Abu Dahouk - Beit Hanina

Basic info

Community Association


Number of Families
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Abu Dahouk
Names of Families
Abu Dahouk
Farmers Origin/Family
Be'er Sheva
official refugee status
Refugees Details
They are recognized by UNRWA and carry official refugee cards


Land Ownership
  • private
  • lease
  • state owned land
Land Ownership - details
At least one person bought land from Beit Hanina owners adjacent to area B
No plan
Structure Type
  • tent
  • tin shack
  • EU shack
  • wood
Building materials - details
The houses donated by the EU are not used by the community for housing since they are unsuitable: they become very hot in the summer and very cold in the winter. The community moved the EU houses to area B, to protect them.


Access to Community
  • pedestrian
  • private vehicle
Water Access
connection to neighboring village
Water Access - details
Original water sources are under Israeli territory since the building of the separation barrier. Following the building of the barrier the community built a water pipe, and was able to be connected to the spring and their wells behind the separation barrier, but this has been cut off. Today they have a filling point in area B, in the local council of Beit Hanina. The community pays high prices for water, and are in debt to the Palestinian water authorities, who collect the money through the council of Beit Hanina. The communiny asks to create a water system that serves the whole community.
Electric Connection - details
The community is connected to private houses in Area B, and they pay high electricity rates. There is a high pressure on energy supplies that causes disconnections, especially in winter times. The community raised a need to be connected to solar panels.
Health Care
clinic in neighboring community
Health Care - details
The neighboring village has a clinic and nurse. The nearest hospital is in Ramallah. As refugees they can also be referred to the UNRWA hospital in Jerusalem, and UNRWA covers about 70% of the treatment. Inhabitants say that for complicated and expensive treatments the costs are impossible for them to pay, even after the UNRWA funding.
Location of Services
The nearest hospital is in Ramallah. As refugees they can also be referred to the UNRWA hospital in Jerusalem.


Location of School #1
Beit Hanina
general description [school #1]
  • Girls
  • Primary school
  • Middle school
  • High School
Distances to schools [school #1]
2001 - 5000 meters
Location of School #2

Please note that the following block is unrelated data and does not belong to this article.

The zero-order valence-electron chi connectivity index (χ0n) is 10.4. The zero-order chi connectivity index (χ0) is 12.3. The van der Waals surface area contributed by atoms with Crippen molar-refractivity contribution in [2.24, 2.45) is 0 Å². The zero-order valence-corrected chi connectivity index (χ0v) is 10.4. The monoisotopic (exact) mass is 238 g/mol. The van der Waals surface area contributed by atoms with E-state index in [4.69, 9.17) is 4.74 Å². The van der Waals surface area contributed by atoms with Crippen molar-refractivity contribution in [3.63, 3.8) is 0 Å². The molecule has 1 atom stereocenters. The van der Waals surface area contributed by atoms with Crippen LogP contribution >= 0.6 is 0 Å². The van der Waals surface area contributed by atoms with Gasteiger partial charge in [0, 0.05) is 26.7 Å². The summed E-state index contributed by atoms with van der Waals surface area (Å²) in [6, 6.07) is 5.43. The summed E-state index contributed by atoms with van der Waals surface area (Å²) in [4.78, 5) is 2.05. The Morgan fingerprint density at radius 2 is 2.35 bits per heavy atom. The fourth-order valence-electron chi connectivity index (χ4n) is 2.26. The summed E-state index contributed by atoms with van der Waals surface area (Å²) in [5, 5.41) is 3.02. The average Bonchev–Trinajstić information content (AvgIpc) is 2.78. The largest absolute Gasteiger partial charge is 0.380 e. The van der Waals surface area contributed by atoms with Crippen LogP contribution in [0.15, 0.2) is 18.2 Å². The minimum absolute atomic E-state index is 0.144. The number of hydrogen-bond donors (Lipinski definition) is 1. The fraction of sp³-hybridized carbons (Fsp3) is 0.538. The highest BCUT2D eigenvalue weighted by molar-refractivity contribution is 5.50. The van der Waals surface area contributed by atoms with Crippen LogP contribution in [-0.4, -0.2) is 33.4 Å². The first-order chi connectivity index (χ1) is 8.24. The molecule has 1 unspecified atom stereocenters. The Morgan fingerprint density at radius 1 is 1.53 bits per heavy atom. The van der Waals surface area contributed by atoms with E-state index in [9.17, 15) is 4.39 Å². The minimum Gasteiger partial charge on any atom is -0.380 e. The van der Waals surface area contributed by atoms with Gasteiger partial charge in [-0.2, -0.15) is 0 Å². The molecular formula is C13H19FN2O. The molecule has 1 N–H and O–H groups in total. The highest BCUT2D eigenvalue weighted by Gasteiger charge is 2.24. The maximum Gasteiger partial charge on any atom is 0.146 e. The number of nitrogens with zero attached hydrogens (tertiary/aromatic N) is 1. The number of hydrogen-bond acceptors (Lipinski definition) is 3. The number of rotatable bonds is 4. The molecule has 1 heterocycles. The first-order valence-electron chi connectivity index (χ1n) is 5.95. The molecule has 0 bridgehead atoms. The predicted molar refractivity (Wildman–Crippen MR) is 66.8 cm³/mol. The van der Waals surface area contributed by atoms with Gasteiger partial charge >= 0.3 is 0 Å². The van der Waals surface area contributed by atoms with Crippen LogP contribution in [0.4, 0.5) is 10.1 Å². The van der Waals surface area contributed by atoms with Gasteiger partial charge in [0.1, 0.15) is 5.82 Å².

Beit Hanina
Time to schools [school #1]
16 - 30 minutes
general description [school #2]
  • Girls
  • Middle school
  • High School
Time to schools [school #2]
16 - 30 minutes
Distances to schools [school #2]
more than 5001 meters
general description [school #3]
High School
Distances to schools [school #3]
1001 - 2000 meters
Time to schools [school #3]
5 - 15 minutes
Travel to school [school #1]
  • easy walk
  • difficult walk
Travel to school [school #2]
  • easy walk
  • difficult walk
Travel to school [school #3]
  • easy walk
  • difficult walk
Accessibility to school [school #1]
Accessibility to school [school #2]
Accessibility to school [school #3]


The community is originally from Tel-Arad, Be'er Sheva. They arrived to Khan Al-Ahmar following their expulsion in 1948. Most of them were registered as residents of Al-Eizariya. Due to some inconsistencies in registration process, some were registered as residents of Im Rassas.


Seasonal Movement
Seasonal Movement - details
In the past, the community used to move freely from Beit Hanina to Khan Al-Ahmar through the French Hill. This has become impossible since the separation wall was built, and the movement has been stopped completely since 2004.
Community Initiatives
no Initiatives
Other Occupation
  • shepherding
  • herd without shepherding
  • permanent employment in Palestinian town
  • employed by PA
Main Occupation
  • shepherding
  • herd without shepherding
  • employed by PA
Woman's Occupation
  • taking care of the herd
  • taking care of the kids
  • housekeeping
  • agriculture
General Livelihood - details
The elder generations are mostly shepherds. Younger generations work as farmers in the Jordan valley or in various positions in the PA. Since grazing grounds and marketing areas were substantially reduced after the building of the separation barrier, the shepherds must buy a lot more industrial food for their herds. This caused barley prices to increase and today one ton of barley costs 1200-1500 NIS (before the separation barrier: 700 NIS).

Many of the inhabitants did not get work permits from the Israeli authorities, and so they are unable to find work in Israeli territories.

Threats and obstacles

Threats and Obstacles
  • nature reserve
  • archeology
  • separation barrier
  • Wastewater treatment facility
Threats and Obstacles - details
The western part of the village suffers from sewage water from Ramot that flood the area, since settlers cut off the stream to keep the water in the Bedouin area. This creates a severe environmental danger since the water bring with it mosquitoes and mice, as well as pollute the natural ground water.
During the winter the wadi is flooded, which blocks the access road to the village. This prevents, among other things, children from reaching their schools. The community asked for draining holes to be excavated under the road, but as the area is not under Palestinian control, the request was left unanswered and the situation is not resolved.
Number of Demolition Orders
Demolitions - details
According to the residents demolitions took place in 6.11.14.
New demolition orders were given in January 2015.
Swap Start/End

Abu Dahouk - Beit Hanina 1
Abu Dahouk - Beit Hanina 3
Abu Dahouk - Beit Hanina 2
Abu Dahouk - Beit Hanina 4

West of Beit Hanina al-Balad